Disguised chords are like an undercover cop (no one expects him to be what he really is). This type of chord is usually an inverted chord that, due to its structure, does not make its harmonic function clear at first sight in the song.

See the example below:

| Fmaj7 | Gm6 | A7(b9) | Dm7 |

In this case, Gm6 is acting disguised as Em7(b5). Notice how these two chords have exactly the same notes:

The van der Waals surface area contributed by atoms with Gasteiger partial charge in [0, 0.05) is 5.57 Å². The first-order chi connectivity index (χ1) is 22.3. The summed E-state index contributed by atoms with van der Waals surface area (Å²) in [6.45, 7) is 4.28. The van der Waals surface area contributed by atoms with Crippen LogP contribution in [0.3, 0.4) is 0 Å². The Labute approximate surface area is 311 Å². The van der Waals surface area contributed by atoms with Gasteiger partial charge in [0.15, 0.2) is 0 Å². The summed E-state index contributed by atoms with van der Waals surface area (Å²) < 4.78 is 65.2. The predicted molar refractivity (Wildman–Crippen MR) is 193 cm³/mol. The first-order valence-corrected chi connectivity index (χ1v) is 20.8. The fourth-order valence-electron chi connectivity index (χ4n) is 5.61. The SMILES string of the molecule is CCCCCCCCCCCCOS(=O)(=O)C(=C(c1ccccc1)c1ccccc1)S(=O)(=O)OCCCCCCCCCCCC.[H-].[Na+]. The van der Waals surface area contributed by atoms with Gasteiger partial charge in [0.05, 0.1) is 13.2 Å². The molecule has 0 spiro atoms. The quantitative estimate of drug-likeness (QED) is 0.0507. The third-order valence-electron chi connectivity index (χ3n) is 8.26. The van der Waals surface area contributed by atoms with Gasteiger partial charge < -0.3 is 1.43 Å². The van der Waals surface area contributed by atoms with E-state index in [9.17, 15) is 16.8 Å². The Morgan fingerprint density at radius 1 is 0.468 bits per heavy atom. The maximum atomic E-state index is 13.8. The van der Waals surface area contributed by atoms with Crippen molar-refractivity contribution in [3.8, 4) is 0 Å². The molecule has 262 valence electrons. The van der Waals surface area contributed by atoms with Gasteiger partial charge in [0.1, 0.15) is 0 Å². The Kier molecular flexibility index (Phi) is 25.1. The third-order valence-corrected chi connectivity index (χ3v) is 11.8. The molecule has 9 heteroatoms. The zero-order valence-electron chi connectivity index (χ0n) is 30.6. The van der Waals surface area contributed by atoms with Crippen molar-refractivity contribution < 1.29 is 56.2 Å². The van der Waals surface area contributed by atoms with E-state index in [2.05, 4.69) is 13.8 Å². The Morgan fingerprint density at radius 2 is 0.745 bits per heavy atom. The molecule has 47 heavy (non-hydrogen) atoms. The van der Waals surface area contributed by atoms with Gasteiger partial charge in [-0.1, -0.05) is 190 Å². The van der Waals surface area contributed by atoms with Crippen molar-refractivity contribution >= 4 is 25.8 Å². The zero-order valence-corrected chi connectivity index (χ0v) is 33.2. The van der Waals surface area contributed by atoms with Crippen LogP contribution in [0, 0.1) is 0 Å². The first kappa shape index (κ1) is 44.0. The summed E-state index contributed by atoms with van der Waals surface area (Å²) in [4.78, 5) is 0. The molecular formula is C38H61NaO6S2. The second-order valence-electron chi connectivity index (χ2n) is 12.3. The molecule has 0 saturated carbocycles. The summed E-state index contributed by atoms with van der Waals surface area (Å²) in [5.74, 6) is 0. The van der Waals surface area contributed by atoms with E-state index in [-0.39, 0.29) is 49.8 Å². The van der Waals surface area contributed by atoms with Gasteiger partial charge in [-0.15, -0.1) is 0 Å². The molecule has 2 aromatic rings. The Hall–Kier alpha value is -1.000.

• Notes of Gm6: G, Bb, D, E
  • Notes of Em7(b5): E, G, Bb, D

Through the previous progression, Gm6 was appearing to be the 2nd degree of F, when it actually acted as 2nd degree of D. It is interesting to note that, in this case, we had an imperfect cadence.

Disguised chords are interesting when you want to make an unusual cadence. You can experiment with playing inverted chords within different contexts by inventing cadences that do not immediately signal to the listener the real intention of the movement.

Go to: Tone vs Tonality

Back to: Module 8